A Man Called Amen Review
Giorgio ('George') Ardisson is as a gunslinger with a price on his head, known by the name of Amen, because he orders his opponents to make the sign of the cross before shooting them (*1). He is approached by a man called Solitaire - who claims to be a governmental agent - to retrieve a stash of gold worth $ 1 million, stolen from the US government by a bandit named Buseba. In return for his services, Amen will be pardoned and also receive a percentage of the gold. Buseba and his men are biding their time in a small border town, waiting for the right moment to cross the Mexican border with the gold. When - after a fistfight in the saloon - one of the bandits threatens to shoot Amen in the back, his life is saved by a ghost-like gunslinger who appears out of nothing, and is therefore called The Phantom by the locals and the bandits ...
Until recently this was a very obscure spaghetti western, seen only by a happy few. It was also the only spaghetti western missing in Marco Giusti's book (*2). The only English friendly version available, was a VHS copy with a 'Not for sale' message embedded through the middle of it. Recently the film was shown on Berlusconi's IRIS Mediaset TV channel and somebody added English audio to a recording of it and loaded his work up on You Tube. The copy isn't great but it's watchable and for genre addicts it's most certainly worth a look. A Man Called Amen is by no means great, but for a low-low-budget obscurity, it's surprisingly entertaining.
The film is a slow starter. The premise is that of a treasure hunt movie (everybody wants to lay his hands on the gold), but the loot is not hidden out there in the mountains, but in town, so we don't get a hunt, but a standstill, with most of the 'action' taking place in the saloon. Things are brightened up a little by the presence of Akim Tamiroff as the town drunk Pigsty (*3), who will do everything for a drop of whiskey, and of course we also keep asking ourselves who this Phantom might be. But once director Zurli gets his movie on track, he comes up with a couple of nice twists and turns and the final half hour is genuinely exciting. The ultimate revelation will be a surprise to many, but those of you trained in the Agatha Christie style of puzzle detectives, will see it coming. The action scenes are very well-handled (a torture scene looks a bit odd though) and Ardisson is a good disgruntled hero (or anti-hero); he gets nice support from Isarco Ravaioli as the ambiguous Solitaire, but unfortunately the charming Lorenza Guerrieri is underused.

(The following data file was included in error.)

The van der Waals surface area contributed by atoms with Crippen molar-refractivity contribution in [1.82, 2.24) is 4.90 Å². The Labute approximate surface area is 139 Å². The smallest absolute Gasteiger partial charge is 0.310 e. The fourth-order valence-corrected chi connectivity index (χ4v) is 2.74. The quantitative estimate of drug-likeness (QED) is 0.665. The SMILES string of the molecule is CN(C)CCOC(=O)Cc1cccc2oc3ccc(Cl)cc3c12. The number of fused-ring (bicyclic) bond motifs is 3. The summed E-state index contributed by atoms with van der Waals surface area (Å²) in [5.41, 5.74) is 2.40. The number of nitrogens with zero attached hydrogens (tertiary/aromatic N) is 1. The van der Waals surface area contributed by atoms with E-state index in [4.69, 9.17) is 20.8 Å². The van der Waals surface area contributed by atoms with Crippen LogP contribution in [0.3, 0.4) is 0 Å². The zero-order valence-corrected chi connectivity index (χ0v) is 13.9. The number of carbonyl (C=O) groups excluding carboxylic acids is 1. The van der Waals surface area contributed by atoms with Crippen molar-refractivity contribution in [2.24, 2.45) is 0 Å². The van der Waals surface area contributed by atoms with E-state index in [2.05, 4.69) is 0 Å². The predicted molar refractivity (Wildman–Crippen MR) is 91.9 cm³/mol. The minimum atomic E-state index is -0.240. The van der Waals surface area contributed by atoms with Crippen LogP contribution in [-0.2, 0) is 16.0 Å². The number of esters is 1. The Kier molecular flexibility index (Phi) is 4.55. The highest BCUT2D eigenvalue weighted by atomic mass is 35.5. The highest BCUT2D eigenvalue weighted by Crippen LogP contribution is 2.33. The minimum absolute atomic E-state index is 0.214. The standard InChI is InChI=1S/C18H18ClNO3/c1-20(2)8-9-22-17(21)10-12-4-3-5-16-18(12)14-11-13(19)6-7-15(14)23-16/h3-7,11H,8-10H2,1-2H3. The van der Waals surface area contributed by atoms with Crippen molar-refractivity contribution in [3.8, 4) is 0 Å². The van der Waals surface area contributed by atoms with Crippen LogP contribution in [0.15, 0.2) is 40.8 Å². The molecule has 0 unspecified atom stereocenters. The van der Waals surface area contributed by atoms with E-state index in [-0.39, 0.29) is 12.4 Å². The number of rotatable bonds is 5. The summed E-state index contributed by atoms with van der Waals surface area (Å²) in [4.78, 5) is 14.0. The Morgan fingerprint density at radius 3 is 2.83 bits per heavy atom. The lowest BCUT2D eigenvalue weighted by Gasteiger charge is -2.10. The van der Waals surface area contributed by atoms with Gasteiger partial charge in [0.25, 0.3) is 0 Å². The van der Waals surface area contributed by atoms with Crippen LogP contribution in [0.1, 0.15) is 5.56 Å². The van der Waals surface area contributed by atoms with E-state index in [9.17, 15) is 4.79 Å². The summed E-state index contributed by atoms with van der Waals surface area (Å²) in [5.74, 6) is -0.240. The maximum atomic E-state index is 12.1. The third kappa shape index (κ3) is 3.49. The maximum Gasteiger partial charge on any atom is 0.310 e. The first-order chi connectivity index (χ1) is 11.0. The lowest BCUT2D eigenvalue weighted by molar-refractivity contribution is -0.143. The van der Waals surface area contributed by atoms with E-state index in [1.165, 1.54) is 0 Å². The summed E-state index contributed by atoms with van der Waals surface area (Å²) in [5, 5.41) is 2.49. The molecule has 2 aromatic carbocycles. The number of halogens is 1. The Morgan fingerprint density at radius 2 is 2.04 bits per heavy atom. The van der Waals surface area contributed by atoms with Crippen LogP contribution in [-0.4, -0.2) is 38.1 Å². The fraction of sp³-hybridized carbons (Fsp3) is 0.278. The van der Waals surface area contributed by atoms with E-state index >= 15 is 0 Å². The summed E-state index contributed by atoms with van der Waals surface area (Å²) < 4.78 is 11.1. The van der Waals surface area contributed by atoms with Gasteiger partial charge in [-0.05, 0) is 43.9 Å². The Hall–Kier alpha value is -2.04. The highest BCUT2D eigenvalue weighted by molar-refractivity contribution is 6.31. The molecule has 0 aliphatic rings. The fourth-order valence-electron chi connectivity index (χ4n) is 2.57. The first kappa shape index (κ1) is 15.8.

Dir: Guido Zurli - Cast: Giorgio Ardisson, Isarco Ravaioli, Lorenza Guerrieri, Paolo Carlini, Akim Tamiroff, Fred Coplan, Calisto Calisti, Attilio Severini - Music: Gino Peguri, "Song of the Cowboy” sung by Peter Boom
- (1) The film is not to be confused with Così sia (1972, Alfio Catabiano), usually referred to as They called him Amen in the English speaking world; the Italian title of this movie is O Tutto o Niente, Either All or Nothing
- Marco Giusti, Dizionario del western all'Italiana, Milano 2007, ristampato 2010
- I thought for a moment that the name and character were a funny reference to Pasolini's Porcile, which translates as Pigsty, but Pasolini's movie was only released one year later and Tamiroff's character is called Puzza in the original version, which rather translates as Stinky